Skinny Puppy bills U.S. military for ‘royalties’

A detention facility at Guantanamo Bay in Cuba.
(Charles Dharapak / Associated Press)

The Canadian industrial band Skinny Puppy has made a three-decade career out of punishing electronic sounds. But it’s always intended the pain to be voluntary.

However, after the band learned of rumors that the U.S. military had used Skinny Puppy music to torment suspected terrorists at the U.S. prison at Guantanamo Bay, Cuba, a member of the group sent an invoice to the military for “royalties,” according to the BBC and other outlets.

The amount? A heavy-metal-appropriate $666,000.

“I am not only against the fact they’re using our music to inflict damage on somebody else, but they are doing it without anybody’s permission,” Skinny Puppy keyboardist Cevin Key told the Canadian outlet CTV News. The band said it had learned of the allegations from a former Guantanamo guard who was a fan of its music.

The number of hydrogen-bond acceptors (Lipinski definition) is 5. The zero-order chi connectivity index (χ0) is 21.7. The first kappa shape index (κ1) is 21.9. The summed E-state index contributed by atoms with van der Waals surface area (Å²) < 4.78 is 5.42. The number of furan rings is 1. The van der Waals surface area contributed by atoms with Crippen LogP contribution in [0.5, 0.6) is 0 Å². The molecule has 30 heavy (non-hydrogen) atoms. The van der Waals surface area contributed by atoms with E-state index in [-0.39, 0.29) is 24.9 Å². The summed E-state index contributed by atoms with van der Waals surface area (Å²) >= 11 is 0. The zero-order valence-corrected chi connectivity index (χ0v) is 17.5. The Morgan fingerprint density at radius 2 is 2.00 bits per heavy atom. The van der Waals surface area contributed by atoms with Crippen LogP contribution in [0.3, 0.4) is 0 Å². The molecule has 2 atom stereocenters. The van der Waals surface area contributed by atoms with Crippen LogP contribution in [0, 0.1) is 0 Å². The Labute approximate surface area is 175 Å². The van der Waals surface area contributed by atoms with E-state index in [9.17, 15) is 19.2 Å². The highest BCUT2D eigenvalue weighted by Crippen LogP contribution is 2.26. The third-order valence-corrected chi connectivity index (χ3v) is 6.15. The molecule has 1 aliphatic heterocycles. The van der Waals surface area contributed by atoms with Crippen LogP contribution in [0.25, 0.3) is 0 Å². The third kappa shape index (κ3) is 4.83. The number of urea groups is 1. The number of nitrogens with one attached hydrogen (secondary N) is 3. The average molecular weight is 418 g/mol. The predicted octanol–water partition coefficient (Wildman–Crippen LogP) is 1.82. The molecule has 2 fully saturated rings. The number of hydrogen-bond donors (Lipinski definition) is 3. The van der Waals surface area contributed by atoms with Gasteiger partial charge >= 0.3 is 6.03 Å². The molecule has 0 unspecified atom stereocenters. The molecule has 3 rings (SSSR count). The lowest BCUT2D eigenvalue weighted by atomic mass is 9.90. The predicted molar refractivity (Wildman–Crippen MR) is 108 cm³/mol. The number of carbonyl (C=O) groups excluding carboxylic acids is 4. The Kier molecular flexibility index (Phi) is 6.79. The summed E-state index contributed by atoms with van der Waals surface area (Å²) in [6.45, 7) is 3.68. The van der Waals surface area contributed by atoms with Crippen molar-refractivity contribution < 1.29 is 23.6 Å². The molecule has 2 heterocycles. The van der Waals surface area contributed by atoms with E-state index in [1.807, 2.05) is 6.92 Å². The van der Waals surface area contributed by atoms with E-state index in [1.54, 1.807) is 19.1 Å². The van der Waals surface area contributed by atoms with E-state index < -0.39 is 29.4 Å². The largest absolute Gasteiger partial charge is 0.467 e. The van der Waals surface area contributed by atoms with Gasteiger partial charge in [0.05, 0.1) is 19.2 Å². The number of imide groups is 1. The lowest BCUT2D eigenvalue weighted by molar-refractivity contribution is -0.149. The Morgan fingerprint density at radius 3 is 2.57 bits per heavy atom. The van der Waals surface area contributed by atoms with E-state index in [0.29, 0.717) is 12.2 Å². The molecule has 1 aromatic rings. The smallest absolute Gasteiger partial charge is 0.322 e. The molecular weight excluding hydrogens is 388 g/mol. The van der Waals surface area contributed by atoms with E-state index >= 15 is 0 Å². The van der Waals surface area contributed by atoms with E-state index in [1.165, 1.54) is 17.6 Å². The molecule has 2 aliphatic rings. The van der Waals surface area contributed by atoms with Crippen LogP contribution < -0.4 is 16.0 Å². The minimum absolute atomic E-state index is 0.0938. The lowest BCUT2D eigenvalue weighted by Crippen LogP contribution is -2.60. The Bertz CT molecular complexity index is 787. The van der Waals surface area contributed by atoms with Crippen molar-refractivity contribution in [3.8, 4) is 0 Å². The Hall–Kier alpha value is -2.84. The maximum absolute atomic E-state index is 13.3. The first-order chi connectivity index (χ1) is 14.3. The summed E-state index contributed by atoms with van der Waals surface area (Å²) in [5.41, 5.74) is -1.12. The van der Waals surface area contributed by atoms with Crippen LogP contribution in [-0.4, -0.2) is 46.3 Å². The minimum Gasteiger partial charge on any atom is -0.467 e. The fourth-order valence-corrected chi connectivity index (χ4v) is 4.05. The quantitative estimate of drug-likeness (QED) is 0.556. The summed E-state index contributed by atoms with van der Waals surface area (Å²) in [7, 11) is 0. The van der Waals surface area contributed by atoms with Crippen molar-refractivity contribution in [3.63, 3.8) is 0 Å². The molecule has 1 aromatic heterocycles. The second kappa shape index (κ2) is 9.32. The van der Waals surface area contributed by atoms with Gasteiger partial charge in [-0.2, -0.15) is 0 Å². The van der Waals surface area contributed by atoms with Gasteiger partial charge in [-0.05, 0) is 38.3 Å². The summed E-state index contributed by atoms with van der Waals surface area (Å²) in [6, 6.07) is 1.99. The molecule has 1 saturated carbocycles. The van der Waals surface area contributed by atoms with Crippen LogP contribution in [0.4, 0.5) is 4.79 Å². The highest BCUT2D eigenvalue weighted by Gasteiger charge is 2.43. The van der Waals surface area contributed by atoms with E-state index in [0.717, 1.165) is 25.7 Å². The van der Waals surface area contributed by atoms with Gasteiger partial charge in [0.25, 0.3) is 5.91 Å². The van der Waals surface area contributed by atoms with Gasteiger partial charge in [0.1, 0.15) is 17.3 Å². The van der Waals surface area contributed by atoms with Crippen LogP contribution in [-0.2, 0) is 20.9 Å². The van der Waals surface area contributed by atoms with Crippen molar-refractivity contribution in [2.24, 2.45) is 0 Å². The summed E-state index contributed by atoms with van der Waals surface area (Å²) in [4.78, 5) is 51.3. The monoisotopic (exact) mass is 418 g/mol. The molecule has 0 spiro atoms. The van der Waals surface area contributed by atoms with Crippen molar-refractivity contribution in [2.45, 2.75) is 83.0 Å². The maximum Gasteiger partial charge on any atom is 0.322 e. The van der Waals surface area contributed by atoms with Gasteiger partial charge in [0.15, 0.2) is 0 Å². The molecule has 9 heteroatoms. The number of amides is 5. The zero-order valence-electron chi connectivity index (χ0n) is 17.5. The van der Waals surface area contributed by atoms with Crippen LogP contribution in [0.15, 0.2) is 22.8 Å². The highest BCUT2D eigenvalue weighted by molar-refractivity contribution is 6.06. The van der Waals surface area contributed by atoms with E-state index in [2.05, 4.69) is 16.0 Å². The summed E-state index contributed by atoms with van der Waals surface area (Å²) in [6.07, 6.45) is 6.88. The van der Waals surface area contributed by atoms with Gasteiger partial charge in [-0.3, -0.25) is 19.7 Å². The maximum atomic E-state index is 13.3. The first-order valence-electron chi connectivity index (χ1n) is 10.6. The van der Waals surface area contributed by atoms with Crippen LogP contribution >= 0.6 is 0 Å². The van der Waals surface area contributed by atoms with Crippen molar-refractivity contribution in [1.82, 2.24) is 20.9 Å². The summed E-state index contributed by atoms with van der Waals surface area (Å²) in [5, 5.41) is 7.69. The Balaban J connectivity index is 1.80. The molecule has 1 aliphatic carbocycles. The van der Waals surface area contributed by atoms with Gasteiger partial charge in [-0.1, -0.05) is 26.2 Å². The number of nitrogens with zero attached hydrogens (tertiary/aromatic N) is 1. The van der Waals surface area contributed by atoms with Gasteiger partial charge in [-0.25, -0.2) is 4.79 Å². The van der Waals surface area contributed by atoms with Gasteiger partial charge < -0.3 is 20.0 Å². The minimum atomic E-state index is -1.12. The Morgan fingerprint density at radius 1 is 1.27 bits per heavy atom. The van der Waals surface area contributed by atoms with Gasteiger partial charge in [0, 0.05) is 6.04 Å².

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A military spokesman told ABC News that the Department of Defense had not received Key’s invoice and that it was committed to the humane treatment of detainees. Meanwhile, the band said it would consider a lawsuit if its claims were not addressed.

Skinny Puppy is one of many bands and acts whose music reportedly has been used in “enhanced interrogations,” from Metallica to the “Sesame Street” theme song. The military has been widely criticized for such reported tactics, and bands including Rage Against the Machine have performed in protest of Guantanamo prison.


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